Chipping the solution into smaller action steps will make it feel like you’re really productive and helpful as you check off each of those steps. It also gives your prospect a mental checklist of everything your competitor did wrong, without you having to say, “this is what our competitor did wrong.”

This way, you’re just framing a positive narrative around how you and your team do things right.

3. Validate the prospect by addressing their complaints.

If it isn’t a personal matter or weak competitor that has your customer in a bad mood, it may be you. And this situation is especially stressful because if you don’t turn it around, you may have a bad review or a disappointed supervisor on your hands.

Like with the other scenarios, you’ll want to stay calm and hear the person out. Your goal is to demonstrate your ability to take feedback and work with them to accomplish their goals.

Only 1 in 25 prospects will directly complain to you. So, it’s way better to have the knowledge that something is wrong, instead of not knowing and the problem persisting.

Here’s four steps to turn a prospect’s complaint into a positive experience.

Apologize for any mistakes.

An apology is more powerful than any kind of compensation. Even if you don't believe you or your company is at fault, it’s still better to acknowledge that you’re sorry the person has been inconvenienced.

Studies have found that 45% of prospects will withdraw a negative review if they receive an apology.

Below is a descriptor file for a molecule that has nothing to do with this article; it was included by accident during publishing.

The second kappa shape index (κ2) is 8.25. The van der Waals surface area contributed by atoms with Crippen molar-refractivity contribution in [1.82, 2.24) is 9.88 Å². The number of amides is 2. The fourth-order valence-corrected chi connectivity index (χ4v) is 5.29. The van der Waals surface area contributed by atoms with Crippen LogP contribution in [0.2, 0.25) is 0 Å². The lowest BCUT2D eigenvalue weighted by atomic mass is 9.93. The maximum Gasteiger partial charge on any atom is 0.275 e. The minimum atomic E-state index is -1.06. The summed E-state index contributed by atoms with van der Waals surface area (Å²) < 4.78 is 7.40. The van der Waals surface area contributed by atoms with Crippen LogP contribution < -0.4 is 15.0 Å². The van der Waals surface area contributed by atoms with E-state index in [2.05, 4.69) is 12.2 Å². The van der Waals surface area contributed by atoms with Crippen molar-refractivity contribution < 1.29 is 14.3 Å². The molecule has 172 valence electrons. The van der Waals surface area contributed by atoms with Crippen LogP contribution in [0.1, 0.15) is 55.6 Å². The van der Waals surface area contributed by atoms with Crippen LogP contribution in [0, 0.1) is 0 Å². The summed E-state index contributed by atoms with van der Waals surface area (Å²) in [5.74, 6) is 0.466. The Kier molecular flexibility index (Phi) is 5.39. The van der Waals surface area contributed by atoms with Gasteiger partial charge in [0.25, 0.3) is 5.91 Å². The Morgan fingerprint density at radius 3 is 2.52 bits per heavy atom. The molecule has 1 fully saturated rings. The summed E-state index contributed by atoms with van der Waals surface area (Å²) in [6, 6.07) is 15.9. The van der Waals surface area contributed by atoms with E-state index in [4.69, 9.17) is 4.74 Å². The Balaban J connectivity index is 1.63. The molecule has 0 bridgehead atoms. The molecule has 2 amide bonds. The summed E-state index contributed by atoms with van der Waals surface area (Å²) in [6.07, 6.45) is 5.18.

PC: Super Office

Don’t make promises you can’t keep.

In the heat of the moment, you may be tempted to say whatever it takes to calm the prospect down—but watch yourself. If you sell something that can’t be delivered, your prospect is going to remember.

13% of customers will share a bad experience with 15 or more people. No one wants that.

It’s always better to be honest about the situation than to just say whatever you think the customer wants to hear. 89% of people say a company can regain their trust if it’s transparent about mistakes and the steps it will take to fix them.

Remember to record details about the problem.

To avoid repeating the same situation, you’ll need to document the issue and report it to someone who’s on that side of the business. And that means asking the prospect for information.

  • Your website went down for a few minutes? Document the time and duration for your tech team.
  • Customer charged twice for a product? Write down the product number and transaction times for accounting.
  • Prospect received an email with a bunch of coding errors? Have them forward the email to you so your marketing team can fix it.

In all these situations, you’re immediately demonstrating to the prospect that you’re actively working on the problem by asking these questions and taking notes.

Follow up with the customer later.

70% of prospects will stop communicating with a company if they think they’re not being cared for.

A simple phone call, email, or text after the initial problem is solved can make all the difference in a customer’s perspective of the situation.

Remember to take people's anger with a grain of salt.

All of the methods we covered assume the best of your prospect, and that’s because getting defensive or pointing out how you’re not in the wrong will only escalate things.

Remember, the customer is not always right. Sometimes they're wrong—and they're mad—but you can only do so much.

By remaining calm you will always maintain power in the situation, especially if the prospect is just being nitpicky or unreasonably taking their anger out on you. Killing someone with kindness will always be more satisfying than letting them think they can provoke you.

Your prospect may act like it’s the end of the world, but you know your day is going to move on. Use this advice to increase your sales and improve your support, and remember not to beat yourself up over angry customers.

Related: How to Get More 5-Star Online Reviews for Your Business